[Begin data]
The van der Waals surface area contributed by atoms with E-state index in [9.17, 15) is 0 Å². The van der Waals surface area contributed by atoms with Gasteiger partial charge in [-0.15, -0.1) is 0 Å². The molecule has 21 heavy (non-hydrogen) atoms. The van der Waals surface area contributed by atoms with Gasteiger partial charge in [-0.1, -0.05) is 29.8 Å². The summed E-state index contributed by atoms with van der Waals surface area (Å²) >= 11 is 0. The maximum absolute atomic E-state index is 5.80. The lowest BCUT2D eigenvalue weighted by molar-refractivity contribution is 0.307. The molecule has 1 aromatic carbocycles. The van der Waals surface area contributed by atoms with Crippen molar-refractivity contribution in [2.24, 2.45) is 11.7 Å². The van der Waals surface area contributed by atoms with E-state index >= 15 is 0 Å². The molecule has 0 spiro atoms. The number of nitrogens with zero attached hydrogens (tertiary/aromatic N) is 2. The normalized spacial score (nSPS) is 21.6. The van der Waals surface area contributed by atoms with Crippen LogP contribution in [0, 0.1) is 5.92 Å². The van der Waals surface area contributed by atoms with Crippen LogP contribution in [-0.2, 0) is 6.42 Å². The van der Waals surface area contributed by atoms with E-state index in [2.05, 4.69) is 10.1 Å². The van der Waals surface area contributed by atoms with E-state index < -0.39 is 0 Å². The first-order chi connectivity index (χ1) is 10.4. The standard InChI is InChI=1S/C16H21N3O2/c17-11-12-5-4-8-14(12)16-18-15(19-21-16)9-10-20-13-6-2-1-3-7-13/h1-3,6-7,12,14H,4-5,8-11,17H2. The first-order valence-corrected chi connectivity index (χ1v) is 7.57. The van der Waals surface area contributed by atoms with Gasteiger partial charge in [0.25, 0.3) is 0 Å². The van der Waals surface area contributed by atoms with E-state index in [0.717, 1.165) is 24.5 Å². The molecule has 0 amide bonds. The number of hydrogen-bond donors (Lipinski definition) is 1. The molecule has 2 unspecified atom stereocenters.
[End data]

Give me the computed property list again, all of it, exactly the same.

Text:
The van der Waals surface area contributed by atoms with E-state index in [9.17, 15) is 0 Å². The van der Waals surface area contributed by atoms with Gasteiger partial charge in [-0.15, -0.1) is 0 Å². The molecule has 21 heavy (non-hydrogen) atoms. The van der Waals surface area contributed by atoms with Gasteiger partial charge in [-0.1, -0.05) is 29.8 Å². The summed E-state index contributed by atoms with van der Waals surface area (Å²) >= 11 is 0. The maximum absolute atomic E-state index is 5.80. The lowest BCUT2D eigenvalue weighted by molar-refractivity contribution is 0.307. The molecule has 1 aromatic carbocycles. The van der Waals surface area contributed by atoms with Crippen molar-refractivity contribution in [2.24, 2.45) is 11.7 Å². The van der Waals surface area contributed by atoms with E-state index >= 15 is 0 Å². The molecule has 0 spiro atoms. The number of nitrogens with zero attached hydrogens (tertiary/aromatic N) is 2. The normalized spacial score (nSPS) is 21.6. The van der Waals surface area contributed by atoms with Crippen LogP contribution in [0, 0.1) is 5.92 Å². The van der Waals surface area contributed by atoms with Crippen LogP contribution in [-0.2, 0) is 6.42 Å². The van der Waals surface area contributed by atoms with E-state index in [2.05, 4.69) is 10.1 Å². The van der Waals surface area contributed by atoms with E-state index < -0.39 is 0 Å². The first-order chi connectivity index (χ1) is 10.4. The standard InChI is InChI=1S/C16H21N3O2/c17-11-12-5-4-8-14(12)16-18-15(19-21-16)9-10-20-13-6-2-1-3-7-13/h1-3,6-7,12,14H,4-5,8-11,17H2. The first-order valence-corrected chi connectivity index (χ1v) is 7.57. The van der Waals surface area contributed by atoms with Gasteiger partial charge in [0.25, 0.3) is 0 Å². The van der Waals surface area contributed by atoms with E-state index in [0.717, 1.165) is 24.5 Å². The molecule has 0 amide bonds. The number of hydrogen-bond donors (Lipinski definition) is 1. The molecule has 2 unspecified atom stereocenters.